Saturday, April 25, 2020

The Canterbury Sisters

The Canterbury Sisters, by Kim Wright

A nice, light read...that was the order after being immersed in all the coronavirus news and also having read a lot of heavy nonfiction lately. I went downstairs into our cluttered study and found The Canterbury Sisters.

Given the fact that we are two English majors, avid readers, and professional writers, some of our friends might be puzzled at the lack of books in our main living space. That's because they are all hidden away downstairs on packed bookshelves and piles on the floor! One advantage of being confined at home and having our libraries closed is that I will finally make a dent in our own library. Last year Mike and I gave away 2/3 of the books we owned in a fit of Kon Mari decluttering. But we still have loads!

The Canterbury Sisters fit the bill for a distraction. I started the book while taking a highly unusual bath, prompted by a rainbow bath bomb sent by my beloved friend Catherine. I was informed by my 13-year-old that I was in the bath for well over an hour, possibly for an hour and a half...reading. Good for the soul.

Che de Milan is the daughter of a narcissist who has died. When her mother's ashes arrived, they came with a plea to take her to Canterbury Cathedral. On that same day, Che received a "Dear Juanita" letter from her long-time lover, dumping her. She booked a ticket to England.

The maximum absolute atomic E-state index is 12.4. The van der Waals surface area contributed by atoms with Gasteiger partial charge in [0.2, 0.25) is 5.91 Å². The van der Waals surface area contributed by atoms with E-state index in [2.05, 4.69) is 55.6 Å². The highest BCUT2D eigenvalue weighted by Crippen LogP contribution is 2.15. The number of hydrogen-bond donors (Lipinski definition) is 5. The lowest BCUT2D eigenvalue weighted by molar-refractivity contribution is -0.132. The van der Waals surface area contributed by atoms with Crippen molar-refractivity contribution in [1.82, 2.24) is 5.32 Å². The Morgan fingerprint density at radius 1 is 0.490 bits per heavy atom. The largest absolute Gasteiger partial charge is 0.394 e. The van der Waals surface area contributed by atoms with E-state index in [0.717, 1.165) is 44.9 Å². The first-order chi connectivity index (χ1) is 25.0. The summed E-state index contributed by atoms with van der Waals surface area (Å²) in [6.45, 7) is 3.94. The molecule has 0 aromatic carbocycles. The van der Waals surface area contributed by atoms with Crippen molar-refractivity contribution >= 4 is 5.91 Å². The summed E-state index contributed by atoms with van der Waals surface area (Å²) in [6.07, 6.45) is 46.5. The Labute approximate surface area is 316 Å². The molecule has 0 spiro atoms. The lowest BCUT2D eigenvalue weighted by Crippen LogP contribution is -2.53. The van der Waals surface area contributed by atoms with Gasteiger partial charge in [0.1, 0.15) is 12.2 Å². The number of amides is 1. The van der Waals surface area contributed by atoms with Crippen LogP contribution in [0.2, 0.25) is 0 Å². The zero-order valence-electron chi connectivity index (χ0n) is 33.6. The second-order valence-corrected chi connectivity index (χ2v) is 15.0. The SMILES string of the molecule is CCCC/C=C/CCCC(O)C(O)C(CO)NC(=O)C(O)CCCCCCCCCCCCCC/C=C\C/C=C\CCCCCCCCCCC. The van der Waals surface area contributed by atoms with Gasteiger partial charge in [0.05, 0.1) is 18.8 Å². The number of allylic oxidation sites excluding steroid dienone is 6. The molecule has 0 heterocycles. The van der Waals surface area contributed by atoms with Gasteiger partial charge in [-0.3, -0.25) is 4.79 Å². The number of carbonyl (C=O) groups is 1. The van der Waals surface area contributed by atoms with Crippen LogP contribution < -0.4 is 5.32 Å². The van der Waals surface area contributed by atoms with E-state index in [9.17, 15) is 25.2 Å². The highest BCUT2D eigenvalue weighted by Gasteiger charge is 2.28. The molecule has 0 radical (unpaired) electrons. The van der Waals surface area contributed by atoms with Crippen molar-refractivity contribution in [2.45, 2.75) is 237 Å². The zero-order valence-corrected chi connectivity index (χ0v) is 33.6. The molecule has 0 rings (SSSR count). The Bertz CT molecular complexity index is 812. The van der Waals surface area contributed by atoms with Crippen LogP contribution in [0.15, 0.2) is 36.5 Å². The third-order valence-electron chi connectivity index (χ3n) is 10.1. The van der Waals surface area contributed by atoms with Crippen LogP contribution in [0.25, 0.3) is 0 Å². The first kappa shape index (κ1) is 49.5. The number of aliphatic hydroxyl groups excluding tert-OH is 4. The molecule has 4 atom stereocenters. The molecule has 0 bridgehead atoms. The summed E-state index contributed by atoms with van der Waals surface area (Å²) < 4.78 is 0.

Although she originally wanted to take a solo walking tour to Canterbury from London, things didn't turn out the way she'd planned. She ends up with a group of American women, Broads Abroad, and from the very beginning she's not too happy about that. She loses her phone, her fifth limb, on that very first night, but it turns out to be just the ticket to distract her from her usual life and focus on the present.

A wine critic and a critic of everything else, Che is not a particularly likable character. But because the book is told in the first person, we only see things from her perspective. She looks down on all the other women in the beginning of the story.

Akin to The Canterbury Tales (which I read once upon a time in college), their tour guide, young English professor Tess, informs them that each of them should tell a story about love on their walking trip. And it was the stories that I actually enjoyed most about this book. They were not all directly about love, but each story shed more light on that particular character's life.

By the end of the novel, Che (named for the revolutionary by her hippie parents) is more likable...but I'm not sure she's someone I would want to befriend. She told a great story though, and in times like these, that was enough for me!

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